Information collected from individual patients at doctor’s office and hospital visits could be used to improve health care and reduce costs on a national scale, according to a discussion paper released by the Institute of Medicine.
As health care records move to electronic systems, there is an opportunity to compile information taken from individuals and use it to conduct large studies that advance the entire health care system, said Michael D. Murray, PharmD, MPH, the Regenstrief Institute investigator and Purdue University professor who led the team of experts that wrote the paper.
“Every health care encounter provides not only an opportunity to improve the health of the individual patient, but also to help improve the care of others,” said Murray, who is the executive director of the Regenstrief Center for Healthcare Effectiveness Research at the Regenstrief Institute. “Currently, the information collected like blood pressure, weight, medications used, disease diagnoses and medical history are used only to inform decisions for that individual patient. We are missing a tremendous opportunity to turn our health care system into one that learns from each care experience and leads to better and more affordable care for all.”
Such information could be used to better monitor diseases and outbreaks, target medical services where they are most helpful, reduce unnecessary testing and treatments, prevent medical errors, and accelerate medical research and delivery of new treatments, he said.
“Patient and provider engagement in sharing data is the key to realizing this potential,” said Murray, who also is a distinguished professor of pharmacy practice and endowed chair of medication safety at Purdue. “We want the public to know that this can be done in a very secure way that maintains their privacy. We hope that a better understanding of what could be achieved leads to a greater number of people approving the use of their data for research and health care improvement.”
There are laws that set standards for the use of clinical data for research and measures like the removal of names, addresses and other identifying information to protect a patient’s confidentiality. Still, surveys show the privacy and security of electronic data are among patients’ top concerns about data sharing.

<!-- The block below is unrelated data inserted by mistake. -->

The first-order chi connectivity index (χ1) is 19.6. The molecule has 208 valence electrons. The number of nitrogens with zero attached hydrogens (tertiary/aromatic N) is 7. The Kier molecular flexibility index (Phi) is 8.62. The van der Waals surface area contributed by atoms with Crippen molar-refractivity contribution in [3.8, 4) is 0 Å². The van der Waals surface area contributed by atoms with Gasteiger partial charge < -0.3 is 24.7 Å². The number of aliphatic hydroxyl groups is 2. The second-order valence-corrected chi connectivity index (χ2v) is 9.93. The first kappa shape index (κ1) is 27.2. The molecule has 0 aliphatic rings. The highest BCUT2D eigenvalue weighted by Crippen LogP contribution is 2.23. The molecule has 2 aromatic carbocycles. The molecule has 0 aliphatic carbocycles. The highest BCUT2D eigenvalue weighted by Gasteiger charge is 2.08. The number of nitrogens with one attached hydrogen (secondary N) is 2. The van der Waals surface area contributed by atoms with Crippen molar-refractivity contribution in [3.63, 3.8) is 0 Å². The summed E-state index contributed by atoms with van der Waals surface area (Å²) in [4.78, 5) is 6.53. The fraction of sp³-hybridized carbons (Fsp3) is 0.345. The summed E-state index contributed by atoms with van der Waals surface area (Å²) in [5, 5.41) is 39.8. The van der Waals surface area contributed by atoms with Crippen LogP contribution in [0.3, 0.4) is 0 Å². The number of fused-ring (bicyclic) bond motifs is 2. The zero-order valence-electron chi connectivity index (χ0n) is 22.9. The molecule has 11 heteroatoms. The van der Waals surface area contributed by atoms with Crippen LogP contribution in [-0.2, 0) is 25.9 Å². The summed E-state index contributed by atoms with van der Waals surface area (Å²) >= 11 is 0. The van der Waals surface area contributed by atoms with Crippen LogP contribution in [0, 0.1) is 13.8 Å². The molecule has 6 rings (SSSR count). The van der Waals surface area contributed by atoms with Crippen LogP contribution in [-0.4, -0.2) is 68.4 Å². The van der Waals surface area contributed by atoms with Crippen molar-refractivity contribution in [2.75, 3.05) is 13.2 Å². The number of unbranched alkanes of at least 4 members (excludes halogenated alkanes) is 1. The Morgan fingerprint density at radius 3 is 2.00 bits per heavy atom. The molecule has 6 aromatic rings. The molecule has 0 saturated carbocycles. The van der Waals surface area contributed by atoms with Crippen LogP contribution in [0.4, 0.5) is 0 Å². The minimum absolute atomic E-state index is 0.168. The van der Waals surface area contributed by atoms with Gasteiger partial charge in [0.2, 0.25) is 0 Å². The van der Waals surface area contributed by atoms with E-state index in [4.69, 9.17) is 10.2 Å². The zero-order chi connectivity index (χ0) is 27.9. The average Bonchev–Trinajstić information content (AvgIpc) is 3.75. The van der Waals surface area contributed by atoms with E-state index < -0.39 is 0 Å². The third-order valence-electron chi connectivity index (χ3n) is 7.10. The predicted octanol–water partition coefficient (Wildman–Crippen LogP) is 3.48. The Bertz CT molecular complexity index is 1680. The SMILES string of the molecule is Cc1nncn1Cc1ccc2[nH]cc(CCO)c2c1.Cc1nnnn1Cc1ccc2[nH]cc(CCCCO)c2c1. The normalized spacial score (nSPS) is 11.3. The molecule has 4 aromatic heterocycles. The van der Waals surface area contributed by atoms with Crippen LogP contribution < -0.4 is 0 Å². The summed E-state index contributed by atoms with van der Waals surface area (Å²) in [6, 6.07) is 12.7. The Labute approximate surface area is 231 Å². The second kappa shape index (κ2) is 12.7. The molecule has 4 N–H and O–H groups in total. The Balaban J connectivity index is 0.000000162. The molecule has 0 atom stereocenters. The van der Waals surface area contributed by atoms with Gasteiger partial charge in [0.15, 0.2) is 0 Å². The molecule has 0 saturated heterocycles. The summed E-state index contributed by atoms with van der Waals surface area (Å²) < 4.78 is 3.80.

In addition to raising awareness of the benefits of secure data sharing, better integration of data and more trained professionals to analyze large data sets are needed, he said.
The discussion paper, “Making the Case for Continuous Learning From Routinely Collected Data,” details the various sources of clinical data available and case studies of how this information can be used. The authors were participants in the Clinical Effectiveness Research Innovation Collaborative of the Institute of Medicine Roundtable on Value & Science-Driven Health Care.
In addition to Murray, authors include Sally Okun of PatientsLikeMe, Deven McGraw of the Center for Democracy & Technology, Paul Stang of Johnson & Johnson Pharmaceutical Research and Development, Eric Larson of Group Health Cooperative, Donald Goldmann of the Institute for Healthcare Improvement, Joel Kupersmith of the Veterans Health Administration, Rosemarie Filart of the National Center for Advancing Translational Sciences at the National Institutes of Health, Rose Marie Robertson of the American Heart Association and Claudia Grossmann of the Institute of Medicine.